Raven Thompson picked through the unfamiliar acorn-shaped yellow and purple vegetables with a slightly confused look on her face.
"What are these?" she inquired with a slight laugh.
"They're peppers. Bell peppers. They are just in a different color," said Connor Horne, agricultural project coordinator of Real Food Farm, an 8-acre swath of land in Baltimore's Clifton Park that contains seven high tunnels containing crops, three open fields and a couple of beehives.
"And this?" she asked as she held up a lumpy multicolored object.
"That's a striped tomato," Horne said.
"It's huge! Those are my favorite kind," Thompson exclaimed.
The third annual Urban Food & Farm Fair held Saturday was a chance to share the work of the urban farming movement, which is gaining in popularity, according to organizers.
"This gives folks an opportunity to celebrate local foods. Farmers' markets are exploding. People are really into it," said Zach Chissell, project manager of Real Food Farm, which is a project of Civic Works, an urban service corps and AmeriCorps program.
"This provides activities for all ages," he said as he pointed out elementary-age children getting their faces painted; another group of older children was participating in an obstacle course with a scarecrow theme.
In addition to several produce vendors, there were also a number of informational stations offering literature about everything from composting to other urban-based farming programs.
Chissell's favorite part was the food — in particular, the butter pecan ice cream made from products grown at urban farms.
"Being able to have the people see the farm is great," he said. "Not a lot of people in the city get to say they've biked to their harvest festival. This is right down the street for some people."
Thompson, who is in the process of receiving her master's degree in city and regional planning at Morgan State University, was impressed by the variety of opportunities available to her.
"There a lot more resources for Baltimore City residents than I thought," Thompson said.
Thompson was soon replaced at Horne's produce stand by another inquiring customer, Ann Ciekot, a Hamilton resident.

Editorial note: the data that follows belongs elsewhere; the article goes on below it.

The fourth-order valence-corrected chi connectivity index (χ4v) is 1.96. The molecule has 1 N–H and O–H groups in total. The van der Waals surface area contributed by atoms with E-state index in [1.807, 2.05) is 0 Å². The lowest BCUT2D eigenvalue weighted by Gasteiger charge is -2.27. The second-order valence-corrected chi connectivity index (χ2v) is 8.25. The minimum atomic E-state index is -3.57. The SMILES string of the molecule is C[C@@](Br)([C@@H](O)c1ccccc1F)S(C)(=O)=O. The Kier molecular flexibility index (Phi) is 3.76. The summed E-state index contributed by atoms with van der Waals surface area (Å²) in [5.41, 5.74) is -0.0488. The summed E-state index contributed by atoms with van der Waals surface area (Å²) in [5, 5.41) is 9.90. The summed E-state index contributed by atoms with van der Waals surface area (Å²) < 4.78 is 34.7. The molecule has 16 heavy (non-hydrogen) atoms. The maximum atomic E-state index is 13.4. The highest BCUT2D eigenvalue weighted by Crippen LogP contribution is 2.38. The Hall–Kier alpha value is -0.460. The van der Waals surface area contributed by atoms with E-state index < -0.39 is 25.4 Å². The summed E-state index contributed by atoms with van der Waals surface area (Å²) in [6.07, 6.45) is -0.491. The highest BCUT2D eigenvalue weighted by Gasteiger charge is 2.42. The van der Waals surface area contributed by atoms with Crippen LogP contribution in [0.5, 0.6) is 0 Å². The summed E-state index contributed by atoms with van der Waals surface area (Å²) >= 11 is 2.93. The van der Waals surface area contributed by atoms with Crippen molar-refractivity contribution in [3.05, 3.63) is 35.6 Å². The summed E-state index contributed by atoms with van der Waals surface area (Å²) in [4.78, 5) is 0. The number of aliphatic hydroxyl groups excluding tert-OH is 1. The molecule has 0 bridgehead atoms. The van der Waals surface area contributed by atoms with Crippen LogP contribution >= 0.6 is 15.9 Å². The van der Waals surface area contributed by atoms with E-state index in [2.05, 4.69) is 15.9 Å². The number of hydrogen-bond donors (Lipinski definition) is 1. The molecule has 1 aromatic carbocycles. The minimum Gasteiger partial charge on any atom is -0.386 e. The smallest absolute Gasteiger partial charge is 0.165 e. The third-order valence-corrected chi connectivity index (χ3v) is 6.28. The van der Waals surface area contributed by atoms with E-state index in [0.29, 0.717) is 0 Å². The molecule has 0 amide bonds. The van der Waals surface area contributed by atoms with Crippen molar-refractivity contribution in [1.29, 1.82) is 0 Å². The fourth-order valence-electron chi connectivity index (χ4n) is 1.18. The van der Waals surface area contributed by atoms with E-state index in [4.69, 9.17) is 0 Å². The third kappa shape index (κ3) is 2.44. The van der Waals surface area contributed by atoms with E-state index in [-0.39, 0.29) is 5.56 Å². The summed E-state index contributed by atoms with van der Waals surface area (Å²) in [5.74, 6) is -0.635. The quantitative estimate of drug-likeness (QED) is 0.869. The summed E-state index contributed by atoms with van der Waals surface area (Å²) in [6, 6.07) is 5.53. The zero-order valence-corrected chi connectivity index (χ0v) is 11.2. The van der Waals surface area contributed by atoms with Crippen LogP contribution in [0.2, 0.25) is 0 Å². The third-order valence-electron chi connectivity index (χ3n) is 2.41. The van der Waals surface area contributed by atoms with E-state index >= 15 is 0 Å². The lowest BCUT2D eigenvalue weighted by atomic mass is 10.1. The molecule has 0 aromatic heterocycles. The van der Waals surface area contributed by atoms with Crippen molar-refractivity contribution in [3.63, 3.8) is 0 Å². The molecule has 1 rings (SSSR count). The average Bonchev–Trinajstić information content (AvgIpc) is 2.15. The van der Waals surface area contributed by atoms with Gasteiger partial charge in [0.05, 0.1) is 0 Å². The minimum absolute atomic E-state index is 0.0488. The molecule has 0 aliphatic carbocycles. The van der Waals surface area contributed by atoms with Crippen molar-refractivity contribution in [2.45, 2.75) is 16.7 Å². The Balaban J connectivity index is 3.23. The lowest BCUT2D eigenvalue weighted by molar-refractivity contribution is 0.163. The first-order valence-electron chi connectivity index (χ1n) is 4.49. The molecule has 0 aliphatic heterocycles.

Ciekot decided that she would make salsa with all the produce she purchased for her child's birthday Sunday.
"I've got all the ingredients," she said as she pocketed the "Islanders" peppers and sugary-sweet "sun gold" tomatoes. "This calls for salsa."
Horne wants people to know the good that urban farming is doing for cities across the country.
"This is an intelligent way to use vacant land," he said. "This is as fiscally feasible as rural farming. This is a farm that just happens to be in the city."
Irene Smith, owner of Souper Freak, a popular soup truck, participated in the event. In fact, she's been a part since the inaugural year. She's seen noticeable growth in the event and in the overall urban farming movement. When she first started out, she solely purchased produce from Real Food Farm. Now, she's able to cull from about 10 urban farms.
"In the beginning it was pretty limited," she said. "Now my entire menu is put together with sourcing from Baltimore City."
City residents Shirley Rodriguez and Pamela Hughes left feeling enlightened and satisfied.
"I walked around to each station and talked about composting, ate some samples, and bought some food," Rodriguez said as she held up a plastic bag filled with produce.
"It was delicious," Hughes said as she took a huge bite of a nectarine. "The fruit in the store just isn't good anymore."